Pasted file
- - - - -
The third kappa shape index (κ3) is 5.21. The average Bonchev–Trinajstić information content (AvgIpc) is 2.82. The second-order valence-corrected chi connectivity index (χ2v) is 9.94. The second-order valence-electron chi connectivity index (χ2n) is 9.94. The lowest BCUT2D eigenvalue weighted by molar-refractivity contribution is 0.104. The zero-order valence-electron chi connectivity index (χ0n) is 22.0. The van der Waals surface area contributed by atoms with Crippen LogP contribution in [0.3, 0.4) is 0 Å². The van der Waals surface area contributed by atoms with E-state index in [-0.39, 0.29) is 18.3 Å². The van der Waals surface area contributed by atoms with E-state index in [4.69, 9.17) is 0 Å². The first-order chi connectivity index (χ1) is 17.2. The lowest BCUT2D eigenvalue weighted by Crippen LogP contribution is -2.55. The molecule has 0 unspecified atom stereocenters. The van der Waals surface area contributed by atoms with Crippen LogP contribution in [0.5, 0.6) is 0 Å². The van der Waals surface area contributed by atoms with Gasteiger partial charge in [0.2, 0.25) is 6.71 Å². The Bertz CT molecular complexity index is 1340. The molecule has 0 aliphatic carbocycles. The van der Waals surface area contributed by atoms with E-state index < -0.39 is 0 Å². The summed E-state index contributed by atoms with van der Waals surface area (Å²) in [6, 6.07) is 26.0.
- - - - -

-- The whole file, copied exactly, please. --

The third kappa shape index (κ3) is 5.21. The average Bonchev–Trinajstić information content (AvgIpc) is 2.82. The second-order valence-corrected chi connectivity index (χ2v) is 9.94. The second-order valence-electron chi connectivity index (χ2n) is 9.94. The lowest BCUT2D eigenvalue weighted by molar-refractivity contribution is 0.104. The zero-order valence-electron chi connectivity index (χ0n) is 22.0. The van der Waals surface area contributed by atoms with Crippen LogP contribution in [0.3, 0.4) is 0 Å². The van der Waals surface area contributed by atoms with E-state index in [-0.39, 0.29) is 18.3 Å². The van der Waals surface area contributed by atoms with E-state index in [4.69, 9.17) is 0 Å². The first-order chi connectivity index (χ1) is 17.2. The lowest BCUT2D eigenvalue weighted by Crippen LogP contribution is -2.55. The molecule has 0 unspecified atom stereocenters. The van der Waals surface area contributed by atoms with Crippen LogP contribution in [0.5, 0.6) is 0 Å². The van der Waals surface area contributed by atoms with Gasteiger partial charge in [0.2, 0.25) is 6.71 Å². The Bertz CT molecular complexity index is 1340. The molecule has 0 aliphatic carbocycles. The van der Waals surface area contributed by atoms with E-state index < -0.39 is 0 Å². The summed E-state index contributed by atoms with van der Waals surface area (Å²) in [6, 6.07) is 26.0.